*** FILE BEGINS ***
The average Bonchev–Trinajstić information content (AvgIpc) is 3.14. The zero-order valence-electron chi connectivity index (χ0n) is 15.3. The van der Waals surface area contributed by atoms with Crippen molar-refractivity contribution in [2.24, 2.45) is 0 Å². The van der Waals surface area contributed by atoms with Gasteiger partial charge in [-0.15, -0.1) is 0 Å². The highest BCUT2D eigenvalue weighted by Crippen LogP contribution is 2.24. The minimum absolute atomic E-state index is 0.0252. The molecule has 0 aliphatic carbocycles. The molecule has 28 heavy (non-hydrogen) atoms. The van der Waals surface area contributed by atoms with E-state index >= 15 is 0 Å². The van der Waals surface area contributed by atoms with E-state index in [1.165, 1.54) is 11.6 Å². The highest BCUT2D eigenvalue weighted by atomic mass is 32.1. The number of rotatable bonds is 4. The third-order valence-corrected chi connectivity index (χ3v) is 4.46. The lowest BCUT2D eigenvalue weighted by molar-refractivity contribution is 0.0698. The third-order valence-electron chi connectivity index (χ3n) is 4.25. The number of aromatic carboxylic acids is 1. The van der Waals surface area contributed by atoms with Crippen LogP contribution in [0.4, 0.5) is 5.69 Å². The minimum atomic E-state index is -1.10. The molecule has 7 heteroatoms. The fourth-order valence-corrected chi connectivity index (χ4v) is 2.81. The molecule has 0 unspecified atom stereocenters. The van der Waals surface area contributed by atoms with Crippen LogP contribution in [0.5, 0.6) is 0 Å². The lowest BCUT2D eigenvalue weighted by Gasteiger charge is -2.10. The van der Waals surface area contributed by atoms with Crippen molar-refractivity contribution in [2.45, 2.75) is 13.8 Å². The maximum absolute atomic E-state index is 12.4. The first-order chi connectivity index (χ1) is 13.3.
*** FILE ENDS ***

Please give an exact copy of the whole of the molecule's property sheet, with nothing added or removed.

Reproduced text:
The average Bonchev–Trinajstić information content (AvgIpc) is 3.14. The zero-order valence-electron chi connectivity index (χ0n) is 15.3. The van der Waals surface area contributed by atoms with Crippen molar-refractivity contribution in [2.24, 2.45) is 0 Å². The van der Waals surface area contributed by atoms with Gasteiger partial charge in [-0.15, -0.1) is 0 Å². The highest BCUT2D eigenvalue weighted by Crippen LogP contribution is 2.24. The minimum absolute atomic E-state index is 0.0252. The molecule has 0 aliphatic carbocycles. The molecule has 28 heavy (non-hydrogen) atoms. The van der Waals surface area contributed by atoms with E-state index >= 15 is 0 Å². The van der Waals surface area contributed by atoms with E-state index in [1.165, 1.54) is 11.6 Å². The highest BCUT2D eigenvalue weighted by atomic mass is 32.1. The number of rotatable bonds is 4. The third-order valence-corrected chi connectivity index (χ3v) is 4.46. The lowest BCUT2D eigenvalue weighted by molar-refractivity contribution is 0.0698. The third-order valence-electron chi connectivity index (χ3n) is 4.25. The number of aromatic carboxylic acids is 1. The van der Waals surface area contributed by atoms with Crippen LogP contribution in [0.4, 0.5) is 5.69 Å². The minimum atomic E-state index is -1.10. The molecule has 7 heteroatoms. The fourth-order valence-corrected chi connectivity index (χ4v) is 2.81. The molecule has 0 unspecified atom stereocenters. The van der Waals surface area contributed by atoms with Crippen LogP contribution in [0.5, 0.6) is 0 Å². The lowest BCUT2D eigenvalue weighted by Gasteiger charge is -2.10. The van der Waals surface area contributed by atoms with Crippen molar-refractivity contribution in [2.45, 2.75) is 13.8 Å². The maximum absolute atomic E-state index is 12.4. The first-order chi connectivity index (χ1) is 13.3.